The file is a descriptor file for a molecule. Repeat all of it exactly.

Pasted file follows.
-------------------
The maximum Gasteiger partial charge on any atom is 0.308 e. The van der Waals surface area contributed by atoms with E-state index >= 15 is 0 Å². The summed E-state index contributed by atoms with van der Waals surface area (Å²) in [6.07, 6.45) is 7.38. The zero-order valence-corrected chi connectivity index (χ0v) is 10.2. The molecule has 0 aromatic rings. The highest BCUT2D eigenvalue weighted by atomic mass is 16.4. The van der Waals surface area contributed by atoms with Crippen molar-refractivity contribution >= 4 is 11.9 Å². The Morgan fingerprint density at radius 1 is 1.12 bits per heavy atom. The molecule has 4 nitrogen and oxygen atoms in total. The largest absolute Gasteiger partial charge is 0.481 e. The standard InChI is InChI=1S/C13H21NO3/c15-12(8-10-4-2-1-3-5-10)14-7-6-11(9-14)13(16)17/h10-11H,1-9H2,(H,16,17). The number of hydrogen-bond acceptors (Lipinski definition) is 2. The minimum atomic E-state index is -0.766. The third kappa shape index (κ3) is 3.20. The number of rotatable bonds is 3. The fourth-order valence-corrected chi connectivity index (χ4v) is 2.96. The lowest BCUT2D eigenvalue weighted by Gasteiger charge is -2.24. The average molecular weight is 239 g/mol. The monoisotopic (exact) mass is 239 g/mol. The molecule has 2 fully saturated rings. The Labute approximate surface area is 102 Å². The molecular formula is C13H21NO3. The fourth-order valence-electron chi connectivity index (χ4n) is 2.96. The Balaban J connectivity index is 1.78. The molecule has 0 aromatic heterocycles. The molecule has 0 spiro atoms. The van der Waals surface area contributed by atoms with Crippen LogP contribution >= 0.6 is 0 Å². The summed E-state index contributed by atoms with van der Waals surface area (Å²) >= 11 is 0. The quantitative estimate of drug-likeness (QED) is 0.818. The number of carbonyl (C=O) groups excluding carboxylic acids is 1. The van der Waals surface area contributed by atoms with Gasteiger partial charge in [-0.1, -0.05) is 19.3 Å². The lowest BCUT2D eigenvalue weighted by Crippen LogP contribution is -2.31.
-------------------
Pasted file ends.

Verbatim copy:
The maximum Gasteiger partial charge on any atom is 0.308 e. The van der Waals surface area contributed by atoms with E-state index >= 15 is 0 Å². The summed E-state index contributed by atoms with van der Waals surface area (Å²) in [6.07, 6.45) is 7.38. The zero-order valence-corrected chi connectivity index (χ0v) is 10.2. The molecule has 0 aromatic rings. The highest BCUT2D eigenvalue weighted by atomic mass is 16.4. The van der Waals surface area contributed by atoms with Crippen molar-refractivity contribution >= 4 is 11.9 Å². The Morgan fingerprint density at radius 1 is 1.12 bits per heavy atom. The molecule has 4 nitrogen and oxygen atoms in total. The largest absolute Gasteiger partial charge is 0.481 e. The standard InChI is InChI=1S/C13H21NO3/c15-12(8-10-4-2-1-3-5-10)14-7-6-11(9-14)13(16)17/h10-11H,1-9H2,(H,16,17). The number of hydrogen-bond acceptors (Lipinski definition) is 2. The minimum atomic E-state index is -0.766. The third kappa shape index (κ3) is 3.20. The number of rotatable bonds is 3. The fourth-order valence-corrected chi connectivity index (χ4v) is 2.96. The lowest BCUT2D eigenvalue weighted by Gasteiger charge is -2.24. The average molecular weight is 239 g/mol. The monoisotopic (exact) mass is 239 g/mol. The molecule has 2 fully saturated rings. The Labute approximate surface area is 102 Å². The molecular formula is C13H21NO3. The fourth-order valence-electron chi connectivity index (χ4n) is 2.96. The Balaban J connectivity index is 1.78. The molecule has 0 aromatic heterocycles. The molecule has 0 spiro atoms. The van der Waals surface area contributed by atoms with Crippen LogP contribution >= 0.6 is 0 Å². The summed E-state index contributed by atoms with van der Waals surface area (Å²) >= 11 is 0. The quantitative estimate of drug-likeness (QED) is 0.818. The number of carbonyl (C=O) groups excluding carboxylic acids is 1. The van der Waals surface area contributed by atoms with Gasteiger partial charge in [-0.1, -0.05) is 19.3 Å². The lowest BCUT2D eigenvalue weighted by Crippen LogP contribution is -2.31.